Forum Radioactive Isotope cosmictraveler's Avatar
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    Talk to a college guidance counselor at any good college to see what they can do to help you out, good luck.
    When the power of love overcomes the love of power the world will know peace.
    Jimi Hendrix
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    Making antisense Jon Moulton's Avatar
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    Biochem is an excellent background for molecular biology; though the fields focus on different processes, all these processes are required for life to function and understanding both perspectives will make you a stronger scientist. I am a molecular biologist, my wife is a biochemist. Studying advanced degrees can open doors to different areas of work, but tackle one step at a time; don't assume that because you can't reach a graduate school now, that situation won't change once you finish up your undergraduate studies. You likely will work on a BS Biochem, though the BA is an option if you would like to study a language as well; I finished a BS Biology and a BA Chemistry before grad school (and the chemistry background has been a tremendous help in the biotechnology industry).
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    Moderator Moderator Cogito Ergo Sum's Avatar
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    Quote Originally Posted by Jon Moulton View Post
    You likely will work on a BS Biochem, though the BA is an option if you would like to study a language as well; I finished a BS Biology and a BA Chemistry before grad school (and the chemistry background has been a tremendous help in the biotechnology industry).

    Is there a difference between acquiring a B.A. and a B.S. when one is talking about the scientific courses that are thought?
    "The only safe rule is to dispute only with those of your acquaintance of whom you know that they possess sufficient intelligence and self-respect not to advance absurdities; to appeal to reason and not to authority, and to listen to reason and yield to it; and, finally, to be willing to accept reason even from an opponent, and to be just enough to bear being proved to be in the wrong."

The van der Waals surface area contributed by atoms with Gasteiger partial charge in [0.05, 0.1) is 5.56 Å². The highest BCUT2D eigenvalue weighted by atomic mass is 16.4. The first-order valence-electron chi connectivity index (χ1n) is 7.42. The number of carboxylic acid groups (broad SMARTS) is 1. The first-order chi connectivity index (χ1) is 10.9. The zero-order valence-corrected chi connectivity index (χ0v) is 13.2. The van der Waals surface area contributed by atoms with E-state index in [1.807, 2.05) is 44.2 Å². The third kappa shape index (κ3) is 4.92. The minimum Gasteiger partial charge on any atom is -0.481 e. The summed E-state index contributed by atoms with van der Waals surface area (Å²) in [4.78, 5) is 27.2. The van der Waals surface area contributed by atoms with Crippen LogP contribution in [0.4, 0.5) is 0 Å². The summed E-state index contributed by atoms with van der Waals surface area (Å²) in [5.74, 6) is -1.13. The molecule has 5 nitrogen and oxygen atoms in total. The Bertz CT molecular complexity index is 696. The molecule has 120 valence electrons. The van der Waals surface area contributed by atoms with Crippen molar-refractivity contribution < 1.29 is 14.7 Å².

~ Arthur Schopenhauer, The Art of Being Right: 38 Ways to Win an Argument (1831), Stratagem XXXVIII.
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  8. #7  
    Making antisense Jon Moulton's Avatar
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    Quote Originally Posted by Cogito Ergo Sum View Post
    Quote Originally Posted by Jon Moulton View Post
    You likely will work on a BS Biochem, though the BA is an option if you would like to study a language as well; I finished a BS Biology and a BA Chemistry before grad school (and the chemistry background has been a tremendous help in the biotechnology industry).

    Is there a difference between acquiring a B.A. and a B.S. when one is talking about the scientific courses that are thought?
    Yes, at least at my university the general requirements are more science-oriented for the BS and more language/social_science oriented for the BA. There is no difference in the core in-major courses needed either way. If you are going to do one Bachelor's degree and go in in sciences, the BS is the better choice as it shows that your out-of-major credits were more science-oriented. I wanted more breadth and had the funding, so I took the time to do both; there was still a lot of cross-over in the general degree requirements (there's no avoiding Writing 101). The two years of Mandarin were fascinating and led to a life-ling interest in Asian cultures. I fly for China tomorrow morning
    Last edited by Jon Moulton; December 6th, 2013 at 01:13 PM. Reason: OCD